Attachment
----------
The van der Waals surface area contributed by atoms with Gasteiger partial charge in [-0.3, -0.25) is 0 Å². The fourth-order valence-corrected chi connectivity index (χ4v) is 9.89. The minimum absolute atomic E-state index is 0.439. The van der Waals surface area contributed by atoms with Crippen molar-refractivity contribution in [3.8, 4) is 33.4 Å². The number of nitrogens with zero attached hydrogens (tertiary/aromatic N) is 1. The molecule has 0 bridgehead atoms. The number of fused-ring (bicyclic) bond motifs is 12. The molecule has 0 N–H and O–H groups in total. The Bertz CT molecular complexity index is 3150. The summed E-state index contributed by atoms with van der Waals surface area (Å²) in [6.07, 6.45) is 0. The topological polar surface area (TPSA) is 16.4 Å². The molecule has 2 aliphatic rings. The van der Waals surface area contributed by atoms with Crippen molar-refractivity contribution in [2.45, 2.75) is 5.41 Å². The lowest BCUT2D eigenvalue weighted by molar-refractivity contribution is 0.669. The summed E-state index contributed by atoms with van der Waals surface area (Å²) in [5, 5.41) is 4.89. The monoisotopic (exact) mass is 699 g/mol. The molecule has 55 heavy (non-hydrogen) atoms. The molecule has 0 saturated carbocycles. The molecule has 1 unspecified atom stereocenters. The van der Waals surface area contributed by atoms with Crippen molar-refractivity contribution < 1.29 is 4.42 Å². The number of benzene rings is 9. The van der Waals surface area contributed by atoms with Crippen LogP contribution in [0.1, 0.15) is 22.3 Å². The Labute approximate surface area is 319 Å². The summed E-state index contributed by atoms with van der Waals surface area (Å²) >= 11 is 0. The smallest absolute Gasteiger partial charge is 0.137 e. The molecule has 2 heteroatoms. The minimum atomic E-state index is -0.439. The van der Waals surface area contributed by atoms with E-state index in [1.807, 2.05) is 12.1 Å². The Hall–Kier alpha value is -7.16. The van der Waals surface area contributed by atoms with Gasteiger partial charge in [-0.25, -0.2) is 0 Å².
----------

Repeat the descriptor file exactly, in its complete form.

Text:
The van der Waals surface area contributed by atoms with Gasteiger partial charge in [-0.3, -0.25) is 0 Å². The fourth-order valence-corrected chi connectivity index (χ4v) is 9.89. The minimum absolute atomic E-state index is 0.439. The van der Waals surface area contributed by atoms with Crippen molar-refractivity contribution in [3.8, 4) is 33.4 Å². The number of nitrogens with zero attached hydrogens (tertiary/aromatic N) is 1. The molecule has 0 bridgehead atoms. The number of fused-ring (bicyclic) bond motifs is 12. The molecule has 0 N–H and O–H groups in total. The Bertz CT molecular complexity index is 3150. The summed E-state index contributed by atoms with van der Waals surface area (Å²) in [6.07, 6.45) is 0. The topological polar surface area (TPSA) is 16.4 Å². The molecule has 2 aliphatic rings. The van der Waals surface area contributed by atoms with Crippen molar-refractivity contribution in [2.45, 2.75) is 5.41 Å². The lowest BCUT2D eigenvalue weighted by molar-refractivity contribution is 0.669. The summed E-state index contributed by atoms with van der Waals surface area (Å²) in [5, 5.41) is 4.89. The monoisotopic (exact) mass is 699 g/mol. The molecule has 55 heavy (non-hydrogen) atoms. The molecule has 0 saturated carbocycles. The molecule has 1 unspecified atom stereocenters. The van der Waals surface area contributed by atoms with Crippen molar-refractivity contribution < 1.29 is 4.42 Å². The number of benzene rings is 9. The van der Waals surface area contributed by atoms with Crippen LogP contribution in [0.1, 0.15) is 22.3 Å². The Labute approximate surface area is 319 Å². The summed E-state index contributed by atoms with van der Waals surface area (Å²) >= 11 is 0. The smallest absolute Gasteiger partial charge is 0.137 e. The molecule has 2 heteroatoms. The minimum atomic E-state index is -0.439. The van der Waals surface area contributed by atoms with E-state index in [1.807, 2.05) is 12.1 Å². The Hall–Kier alpha value is -7.16. The van der Waals surface area contributed by atoms with Gasteiger partial charge in [-0.25, -0.2) is 0 Å².